A plane is silhouetted as it takes off from Vancouver International Airport in Richmond, B.C., Monday, May 13, 2019. THE CANADIAN PRESS/Jonathan Hayward

A plane is silhouetted as it takes off from Vancouver International Airport in Richmond, B.C., Monday, May 13, 2019. THE CANADIAN PRESS/Jonathan Hayward

Transport agency asks for public input on air travel for people with disabilities

The agency said it was looking to remove further barriers to travel across provincial or national borders

Two separate federal agencies issued announcements Tuesday on life with a disability in Canada — one seeking greater input on hot-button issues and the other urging society at large to challenge its preconceptions.

Statements from the Canadian Transportation Agency and Statistics Canada differed in scope and content, but both touched on issues that disabled Canadians have long said lacked adequate attention.

The CTA announced it was launching the next phase of its consultations on accessibility issues, saying it was looking to remove further barriers to travel across provincial or national borders.

StatCan, meanwhile, issued a report suggesting Canadian society’s understanding of disability is at odds with the realities experienced by the majority of those identifying as disabled.

Both agencies noted that their announcements came on the International Day of Persons with Disabilities, a United Nations initiative that began on Dec. 3, 1992.

In its call for public submissions, the CTA identified a handful of specific and sometimes polarizing topics on which it is particularly keen to receive feedback.

Those include the possible expansion of a policy often known as “one person one fare,” a rule that waives fees for those travelling alongside specific types of wheelchair users under particular conditions.

The policy currently only applies to domestic travel aboard flights with Canada’s major airlines, but the CTA said it’s seeking feedback on the idea of expanding it to include international travel and the country’s smaller air carriers.

The agency also explicitly requested feedback on how — if at all — airlines should accommodate emotional support animals or service animals other than dogs. The public is also invited to weigh in on how to apply accessibility regulations to small transportation providers, with consultations open until Feb. 7, 2020.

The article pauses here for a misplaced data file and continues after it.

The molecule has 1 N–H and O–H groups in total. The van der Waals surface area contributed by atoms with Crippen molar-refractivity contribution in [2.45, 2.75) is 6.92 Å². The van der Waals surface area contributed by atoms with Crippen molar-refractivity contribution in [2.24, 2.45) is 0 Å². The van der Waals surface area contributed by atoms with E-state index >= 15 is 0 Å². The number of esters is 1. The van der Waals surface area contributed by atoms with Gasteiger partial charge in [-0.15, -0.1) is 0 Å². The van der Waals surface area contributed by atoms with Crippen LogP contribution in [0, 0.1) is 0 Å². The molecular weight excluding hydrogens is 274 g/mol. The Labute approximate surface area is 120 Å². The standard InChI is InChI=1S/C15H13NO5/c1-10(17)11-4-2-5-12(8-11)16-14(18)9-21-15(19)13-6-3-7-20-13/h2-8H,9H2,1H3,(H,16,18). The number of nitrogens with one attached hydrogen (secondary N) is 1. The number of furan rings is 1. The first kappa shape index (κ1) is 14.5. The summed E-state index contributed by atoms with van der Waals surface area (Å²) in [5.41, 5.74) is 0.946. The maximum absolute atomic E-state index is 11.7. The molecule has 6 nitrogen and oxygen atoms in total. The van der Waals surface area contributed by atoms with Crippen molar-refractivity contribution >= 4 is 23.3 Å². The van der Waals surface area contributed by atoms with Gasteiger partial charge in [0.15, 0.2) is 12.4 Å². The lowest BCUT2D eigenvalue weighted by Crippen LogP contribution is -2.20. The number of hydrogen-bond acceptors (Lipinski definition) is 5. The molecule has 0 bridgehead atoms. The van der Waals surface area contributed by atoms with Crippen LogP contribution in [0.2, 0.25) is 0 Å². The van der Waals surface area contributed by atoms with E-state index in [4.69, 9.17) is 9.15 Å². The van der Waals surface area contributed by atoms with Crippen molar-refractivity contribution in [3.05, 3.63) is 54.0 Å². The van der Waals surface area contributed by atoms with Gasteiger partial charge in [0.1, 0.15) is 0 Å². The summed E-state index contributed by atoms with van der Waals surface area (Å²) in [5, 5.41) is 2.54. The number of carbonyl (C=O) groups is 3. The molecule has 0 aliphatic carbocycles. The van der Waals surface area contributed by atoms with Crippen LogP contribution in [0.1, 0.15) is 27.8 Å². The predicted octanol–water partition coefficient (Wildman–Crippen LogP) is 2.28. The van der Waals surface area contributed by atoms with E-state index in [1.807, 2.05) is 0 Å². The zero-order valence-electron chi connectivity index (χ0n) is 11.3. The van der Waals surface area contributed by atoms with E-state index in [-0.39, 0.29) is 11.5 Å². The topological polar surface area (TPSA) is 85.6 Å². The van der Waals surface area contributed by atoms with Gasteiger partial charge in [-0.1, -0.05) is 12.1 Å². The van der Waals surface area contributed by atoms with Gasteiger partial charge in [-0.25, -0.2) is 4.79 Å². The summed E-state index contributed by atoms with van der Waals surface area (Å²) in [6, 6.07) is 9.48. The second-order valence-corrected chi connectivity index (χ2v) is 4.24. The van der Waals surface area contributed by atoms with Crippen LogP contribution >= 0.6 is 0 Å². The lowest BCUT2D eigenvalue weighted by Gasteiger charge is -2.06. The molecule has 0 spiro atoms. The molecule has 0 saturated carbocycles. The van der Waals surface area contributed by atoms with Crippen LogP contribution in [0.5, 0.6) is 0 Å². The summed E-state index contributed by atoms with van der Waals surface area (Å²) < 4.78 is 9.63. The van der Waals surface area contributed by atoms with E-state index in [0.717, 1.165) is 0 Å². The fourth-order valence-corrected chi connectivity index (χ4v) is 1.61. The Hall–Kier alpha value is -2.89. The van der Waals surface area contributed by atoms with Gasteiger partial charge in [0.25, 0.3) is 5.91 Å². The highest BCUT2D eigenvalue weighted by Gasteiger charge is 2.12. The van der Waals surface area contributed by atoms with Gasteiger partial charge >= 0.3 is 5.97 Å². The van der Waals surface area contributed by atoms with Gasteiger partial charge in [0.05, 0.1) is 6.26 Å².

VIDEO: Harbour Air gears up for launch of first fully-electric commercial seaplane

Shay Erlich, a hard-of-hearing, multiply disabled wheelchair user, said it’s high time for the “one person one fare” policy to be expanded.

The Toronto resident often travels with a business partner who also uses a wheelchair and is visually impaired, with the two acting as each other’s caregivers.

“We very frequently get challenged as each other’s support person,” Erlich said in a written interview. “People don’t expect that disabled people can be each other’s support person, and we frequently have to challenge the assumption that it is a way to scam the system.”

Erlich said the policy should be easier for disabled travellers to access, noting current rules require requests be made by phone — effectively shutting out those facing barriers to verbal communication.

Meanwhile in its report, titled “The Dynamics of Disability,” Statistics Canada focused on broader issues.

The report said that while most Canadians picture disabilities as static, stable conditions that do not change over time, the reality is very different for the majority of disabled Canadians. StatCan said 61 per cent of Canada’s 6.2 million disabled people over the age of 15 have a disability that fluctuates or evolves over time.

The report said societal attitudes and policies often do not reflect this fact.

“Simply the presence of an underlying health condition — in the absence of any other information — provides, at best, an incomplete picture of the actual experiences and challenges persons with disabilities may have in their day-to-day lives,” the report reads.

Constanza Farias, 27, said that lack of understanding affects all aspects of her life. Farias has been diagnosed with Ehlers-Danlos syndrome, a genetic connective tissue disorder.

She said a traditional conception of disability sets up standards and expectations that people with fluctuating disabilities are at times unable to meet.

School officials and prospective employers, for instance, may be inclined to question or withhold accommodations based on the fact that a person’s presentation or needs shift over time.

Those expectations spill over to other realms as well, she said, citing doctors who struggled for years to diagnose her variable symptoms, as well as social situations in which her inability to predict her condition on a given day left her facing greater exclusion.